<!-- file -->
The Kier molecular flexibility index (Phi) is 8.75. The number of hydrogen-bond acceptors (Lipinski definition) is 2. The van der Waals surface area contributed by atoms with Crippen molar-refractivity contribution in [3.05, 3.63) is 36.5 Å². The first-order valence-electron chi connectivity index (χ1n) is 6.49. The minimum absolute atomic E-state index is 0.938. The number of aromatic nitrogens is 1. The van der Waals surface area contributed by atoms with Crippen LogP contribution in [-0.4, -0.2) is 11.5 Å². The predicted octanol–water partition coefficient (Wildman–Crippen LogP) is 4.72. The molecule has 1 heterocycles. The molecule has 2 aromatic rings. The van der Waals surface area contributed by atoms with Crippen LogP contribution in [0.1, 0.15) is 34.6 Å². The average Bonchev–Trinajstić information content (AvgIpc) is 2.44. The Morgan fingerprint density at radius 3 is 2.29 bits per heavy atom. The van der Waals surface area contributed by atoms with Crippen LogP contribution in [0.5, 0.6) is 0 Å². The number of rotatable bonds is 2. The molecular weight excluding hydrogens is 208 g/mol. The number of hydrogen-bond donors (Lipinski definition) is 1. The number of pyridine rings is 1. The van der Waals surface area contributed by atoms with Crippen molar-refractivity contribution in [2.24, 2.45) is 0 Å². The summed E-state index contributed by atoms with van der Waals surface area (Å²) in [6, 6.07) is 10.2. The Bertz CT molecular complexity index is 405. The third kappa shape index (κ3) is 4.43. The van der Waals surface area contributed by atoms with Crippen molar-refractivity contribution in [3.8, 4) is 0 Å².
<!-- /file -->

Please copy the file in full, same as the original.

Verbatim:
The Kier molecular flexibility index (Phi) is 8.75. The number of hydrogen-bond acceptors (Lipinski definition) is 2. The van der Waals surface area contributed by atoms with Crippen molar-refractivity contribution in [3.05, 3.63) is 36.5 Å². The first-order valence-electron chi connectivity index (χ1n) is 6.49. The minimum absolute atomic E-state index is 0.938. The number of aromatic nitrogens is 1. The van der Waals surface area contributed by atoms with Crippen LogP contribution in [-0.4, -0.2) is 11.5 Å². The predicted octanol–water partition coefficient (Wildman–Crippen LogP) is 4.72. The molecule has 1 heterocycles. The molecule has 2 aromatic rings. The van der Waals surface area contributed by atoms with Crippen LogP contribution in [0.1, 0.15) is 34.6 Å². The average Bonchev–Trinajstić information content (AvgIpc) is 2.44. The Morgan fingerprint density at radius 3 is 2.29 bits per heavy atom. The van der Waals surface area contributed by atoms with Crippen LogP contribution in [0.5, 0.6) is 0 Å². The number of rotatable bonds is 2. The molecular weight excluding hydrogens is 208 g/mol. The number of hydrogen-bond donors (Lipinski definition) is 1. The number of pyridine rings is 1. The van der Waals surface area contributed by atoms with Crippen molar-refractivity contribution in [2.24, 2.45) is 0 Å². The summed E-state index contributed by atoms with van der Waals surface area (Å²) in [6, 6.07) is 10.2. The Bertz CT molecular complexity index is 405. The third kappa shape index (κ3) is 4.43. The van der Waals surface area contributed by atoms with Crippen molar-refractivity contribution in [3.8, 4) is 0 Å².